RZSS Pallas’s Cat Project Update

July 10, 2015 § Leave a comment


The Royal Zoological Society of Scotland (RZSS) support and manage several cat conservation and research projects, ranging from sand cats in the Middle East to snow leopards in Mongolia. However, it gives me great pleasure as the newly appointment RZSS Cat Conservation Project Officer to introduce another fascinating project to you – the Pallas’s cat.

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Grey/Himalayan wolf – Taken from the first Nepalese field outing

For the last seven years I have coordinated the Pallas’s cat European Endangered Species Programme (EEP) and, in more recent years, the International Studbook (ISB) too. Aside from education, raising awareness and research, the objective of these captive programmes is to maintain a robust and sustainable ex-situ population to act as a long-term insurance policy for the species.

In addition to this captive safety net population, we must also look to the wild and support conservation and research projects that improve our knowledge of the species and thus help us protect the in-situ populations. In early 2014 I took it upon myself to raise the profile of Pallas’s cats in Zoological collections in an attempt to encourage interest for in-situ field work support projects.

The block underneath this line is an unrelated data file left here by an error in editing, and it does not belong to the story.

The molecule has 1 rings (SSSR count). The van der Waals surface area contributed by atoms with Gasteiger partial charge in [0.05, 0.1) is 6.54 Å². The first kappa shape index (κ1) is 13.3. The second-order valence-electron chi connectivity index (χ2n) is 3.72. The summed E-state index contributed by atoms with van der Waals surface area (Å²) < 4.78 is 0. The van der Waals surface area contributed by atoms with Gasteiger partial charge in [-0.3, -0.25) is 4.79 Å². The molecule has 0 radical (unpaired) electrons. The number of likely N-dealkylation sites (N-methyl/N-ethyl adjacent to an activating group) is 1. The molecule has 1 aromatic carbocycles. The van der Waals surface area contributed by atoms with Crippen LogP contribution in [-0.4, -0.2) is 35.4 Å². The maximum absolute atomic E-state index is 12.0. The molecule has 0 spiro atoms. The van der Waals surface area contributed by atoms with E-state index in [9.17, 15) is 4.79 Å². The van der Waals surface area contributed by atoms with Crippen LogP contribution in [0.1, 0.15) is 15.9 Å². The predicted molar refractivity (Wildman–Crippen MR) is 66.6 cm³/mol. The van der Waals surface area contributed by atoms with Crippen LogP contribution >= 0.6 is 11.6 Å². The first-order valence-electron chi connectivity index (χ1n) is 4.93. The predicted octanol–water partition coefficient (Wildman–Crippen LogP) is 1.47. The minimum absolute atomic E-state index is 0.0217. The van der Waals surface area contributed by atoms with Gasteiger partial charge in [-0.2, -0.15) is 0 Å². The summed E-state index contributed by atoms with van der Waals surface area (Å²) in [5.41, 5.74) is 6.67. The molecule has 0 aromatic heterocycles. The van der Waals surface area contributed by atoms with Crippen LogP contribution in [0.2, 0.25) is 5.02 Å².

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Golden eagle – Taken from the first Nepalese field outing

Just over one year on, sitting here in my office at RZSS Highland Wildlife Park, it is exciting to reflect that we, and other EEP collections, are currently supporting four different projects throughout the Pallas’s cat range. It is clear to me that there is both interest and support for this smaller, lesser known cat species, even if we have to work harder at it. This, however, is part of our job.

Inhabiting the steppe grasslands and remote mountains of Central Asia, the Pallas’s cat is a unique yet elusive species that few people have heard of, let alone seen. Like its larger cousin the snow leopard (which it shares the majority of its range with), the Pallas’s cat is another “ghost of the mountain”.

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Snow leopard – Taken from the first Nepalese field outing

In order for us to learn more about these cats we have not only provided financial support, but sent motion triggered trail cameras to all four field projects in Nepal, Iran, Mongolia and Kazakhstan. Over the course of the year I will be providing updates on all of these projects and sharing with you some of the amazing images and video footage we have – and will continue to capture – introducing you to each project and giving you an insight into the fauna found throughout these countries.

See you next month.

David Barclay

RZSS Cat Conservation Project Officer

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